To make debugging more arduous, the malware’s developer ensured that the runtime obfuscation of strings and some junk code is multi-threaded.


ZBS files are typically used for data structure input/output. This file is, in reality, .NET-emitted code saved as a compressed byte array and encoded in Base64. This assembly, called Scripter.exe, is also quite heavily obfuscated and is loaded at runtime by the first executable using Assembly.Load(byte[]) and MethodInfo.Invoke().

The output of WindowsAnytimeUpgradeResults.exe is an obfuscated PowerShell script that performs remote loading of a dynamic link library (DLL) into a remote process, practically replacing Windows Loader. This technique, called reflective PE injection, is part of the PowerSploit suite, which offers various other features, such as logon token exfiltration and persistence techniques.

This final PowerShell code creates a new cmd.exe process and uses the DLL above to inject its payload into the legitimate cmd.exe process:

The following diagram gives an overview of the infection routine applied by this new variant of the Client Maximus banking malware:

Logical Attack Flow on the Victim’s Side

Once the endpoint has been successfully infected with the malware, Client Maximus will continually monitor the user’s browsing activity. When the user tries to reach his or her bank’s website — if that bank is on the malware operator’s target list — Client Maximus will go into action.

The malware’s top-level modus operandi is simple, yet effective:

  • Upon detecting a matching bank site/application, it launches full-screen overlay images to block the victim’s access to the banking session he or she initiated in the browser. Those screens also communicate fake messages to the victim, using social engineering to keep them waiting while the fraudster initiates a remote-access session to take control of the endpoint.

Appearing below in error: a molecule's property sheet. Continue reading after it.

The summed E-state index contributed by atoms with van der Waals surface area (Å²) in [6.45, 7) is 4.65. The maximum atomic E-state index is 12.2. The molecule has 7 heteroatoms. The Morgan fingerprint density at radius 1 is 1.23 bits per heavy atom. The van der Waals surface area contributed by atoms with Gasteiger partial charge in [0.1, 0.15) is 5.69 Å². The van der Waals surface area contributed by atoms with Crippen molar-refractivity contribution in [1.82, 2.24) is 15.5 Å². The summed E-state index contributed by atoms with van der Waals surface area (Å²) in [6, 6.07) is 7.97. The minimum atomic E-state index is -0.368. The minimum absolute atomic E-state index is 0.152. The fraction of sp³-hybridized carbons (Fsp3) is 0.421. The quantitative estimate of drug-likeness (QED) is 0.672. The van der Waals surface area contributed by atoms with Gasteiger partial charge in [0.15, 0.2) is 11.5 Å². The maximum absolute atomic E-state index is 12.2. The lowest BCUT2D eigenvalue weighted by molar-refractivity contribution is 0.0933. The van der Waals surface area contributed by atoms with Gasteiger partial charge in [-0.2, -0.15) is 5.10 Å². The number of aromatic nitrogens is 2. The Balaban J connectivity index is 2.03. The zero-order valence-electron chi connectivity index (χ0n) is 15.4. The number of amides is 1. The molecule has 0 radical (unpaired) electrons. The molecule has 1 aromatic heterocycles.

• Client Maximus leverages remote control capabilities to take over the victim’s device, allowing the attacker to attempt a fraudulent transaction from that trusted endpoint. Moreover, for cases where the victim uses an application, rather than a website, for banking activity, the attacker can access that application on the desktop, see virtual keyboard activity and monitor the user’s actions in real time.

Client Maximus’ modus operandi is not much different from previous malicious code categorized under the remote overlay family. The scheme appears in further detail in our previous blog about Client Maximus.

Brazilian Malware Escalating in Sophistication

In 2017, IBM X-Force is seeing an ongoing escalation of malware codes in Brazil. After collaboration with external parties, it appears that there has been a permanent step-up in sophistication of malware codes.

On top of frequently seeing new Client Maximus variants operated by different actors and the upgrade the malware has recently undergone, X-Force researchers also found a new code being propagated in Brazil. The code is named Vernon, and more information about the malware will be available in the coming week from IBM X-Force.

Banks wishing to protect their customers from evolving threats and cybercrime modus operandi are invited to learn more about IBM Trusteer advanced fraud protection.

Individuals looking for tips on protecting themselves from remote overlay malware and other banking Trojans are invited to read our tips page for staying safer on PC/mobile devices.

We worked with the following MD5 hashes for this blog:

Read the white paper: Shifting the balance of power with cognitive fraud prevention